Does Nintendo Need To Grow Up?

A popular accusation leveled at Nintendo is that they rarely bring out any ‘new’ games. This may just be a remark to aggravate fanboys or a genuine comment on the state of the company’s popularity outside of its loyal admirers. Many recent first-party releases fit this argument, this year’s The Legend of Zelda: The Wind Waker HD for the Wii U was simply a graphical enhancement of an older game, as was the Legend of Zelda: Ocarina of Time 3D for the 3DS in 2011. The Super Mario franchise, in both its 2D and 3D incarnations remains a constant fallback for Nintendo to boost console sales, for example, the recent Super Mario 3D Land for 3DS and Super Mario 3D World for Wii U. Admittedly some of these titles have been truly groundbreaking, such as Ocarina of Time when it was first released in 1998, and others have come to be seen as pinnacles of their genre such as Super Mario Galaxy.

The dominant games for Nintendo consoles today are from series that are decades old, containing the same characters and plotlines. This could be a sign of a company whose outlook is still stuck in the childhoods of the past.
It can be argued that an unwillingness to change this formula is not evident in Nintendo alone, with the now annual releases of instalments of Activision’s Call of Duty and Ubisoft’s Assassin’s Creed franchises. It has become an industry standard to exploit popular series as cash cows leaving less room for new IPs (Intellectual Property). However there have been some exceptions, for example Naughty Dog, who restricted their massively successful Uncharted series to a trilogy. They then releasing a new IP in the form of The Last of Us, receiving an equal amount of critical acclaim. Contrastingly, after 2007’s Halo 3 was thought to be the last in a trilogy, Microsoft announced the beginning of the new Reclaimer trilogy in 2011. Original developer Bungie, however, has a new First-Person Shooter, Destiny, slated for release in September and is anticipated to be a dramatic shift to a MMO set-up rather than a restrictive ‘corridor’ style FPS.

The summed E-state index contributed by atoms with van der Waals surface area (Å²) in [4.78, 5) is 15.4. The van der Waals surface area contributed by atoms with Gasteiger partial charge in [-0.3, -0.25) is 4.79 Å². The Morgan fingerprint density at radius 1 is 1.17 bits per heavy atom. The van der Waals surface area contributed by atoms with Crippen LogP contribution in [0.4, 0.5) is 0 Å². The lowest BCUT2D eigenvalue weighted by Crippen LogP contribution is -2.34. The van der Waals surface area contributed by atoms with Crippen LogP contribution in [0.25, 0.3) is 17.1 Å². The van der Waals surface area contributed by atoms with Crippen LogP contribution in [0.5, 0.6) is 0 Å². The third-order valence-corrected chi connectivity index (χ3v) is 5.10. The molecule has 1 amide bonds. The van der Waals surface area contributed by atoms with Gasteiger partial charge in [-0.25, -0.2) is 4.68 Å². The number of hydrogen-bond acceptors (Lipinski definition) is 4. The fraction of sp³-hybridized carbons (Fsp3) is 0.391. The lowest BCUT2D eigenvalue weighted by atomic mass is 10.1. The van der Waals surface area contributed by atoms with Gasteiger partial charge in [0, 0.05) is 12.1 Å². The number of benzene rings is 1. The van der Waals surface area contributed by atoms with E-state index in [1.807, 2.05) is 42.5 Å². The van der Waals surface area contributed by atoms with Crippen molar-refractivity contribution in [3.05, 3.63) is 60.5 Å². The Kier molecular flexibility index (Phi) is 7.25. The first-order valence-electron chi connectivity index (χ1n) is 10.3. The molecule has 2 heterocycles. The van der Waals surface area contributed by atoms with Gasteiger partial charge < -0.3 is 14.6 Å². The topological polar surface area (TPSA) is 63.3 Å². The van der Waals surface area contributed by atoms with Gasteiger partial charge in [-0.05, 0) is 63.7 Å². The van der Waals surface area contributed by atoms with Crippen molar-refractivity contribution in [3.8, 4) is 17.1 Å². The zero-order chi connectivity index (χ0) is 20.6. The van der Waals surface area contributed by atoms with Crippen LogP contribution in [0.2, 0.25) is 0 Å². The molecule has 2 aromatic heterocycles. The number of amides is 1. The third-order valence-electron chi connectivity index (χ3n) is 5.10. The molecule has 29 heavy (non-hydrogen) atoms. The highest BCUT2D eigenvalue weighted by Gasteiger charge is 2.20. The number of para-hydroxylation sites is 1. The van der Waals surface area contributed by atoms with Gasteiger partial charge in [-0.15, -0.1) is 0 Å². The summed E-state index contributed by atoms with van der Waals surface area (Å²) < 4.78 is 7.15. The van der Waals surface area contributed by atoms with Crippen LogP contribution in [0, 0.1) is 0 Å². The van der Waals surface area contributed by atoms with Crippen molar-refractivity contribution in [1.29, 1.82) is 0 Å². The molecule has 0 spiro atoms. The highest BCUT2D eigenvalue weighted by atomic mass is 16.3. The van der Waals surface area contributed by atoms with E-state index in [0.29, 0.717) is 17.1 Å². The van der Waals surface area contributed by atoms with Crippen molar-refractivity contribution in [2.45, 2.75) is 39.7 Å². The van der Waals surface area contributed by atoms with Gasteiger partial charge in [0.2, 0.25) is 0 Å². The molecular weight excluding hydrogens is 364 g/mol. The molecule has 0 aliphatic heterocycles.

Owners of the two most recent Nintendo home consoles, the Wii and Wii U only have access to a meagre selection of cross platform third party games due to their technical limitations. Yet these limitations, were part of a business strategy to attract non-gamers into buying their consoles due to a relative level of affordability and usability. This strategy made the company rich, with sales of the Wii eclipsing the Xbox 360 and PS3. Yet this success has not continued with the Wii U. The console has garnered sales of less than 4 million units since its release in November 2012, very poor compared to the figure of 20 million managed by the Wii in the same amount of time. This also adds to the conclusion by some people in the industry that Nintendo is echoing the decline of its once rival, Sega. After the sales failure of its Dreamcast console in 2001, Sega had to restructure itself as a third-party developer and never to make a console again. One could argue, however, there are key differences between Sega then and Nintendo today. Sega couldn’t compete with Sony’s PlayStation 2. Nintendo, with a strong fan loyalty to its first party content and its ability to find a gap in the market with the Wii, has been able to continue producing consoles. The problem is for how long?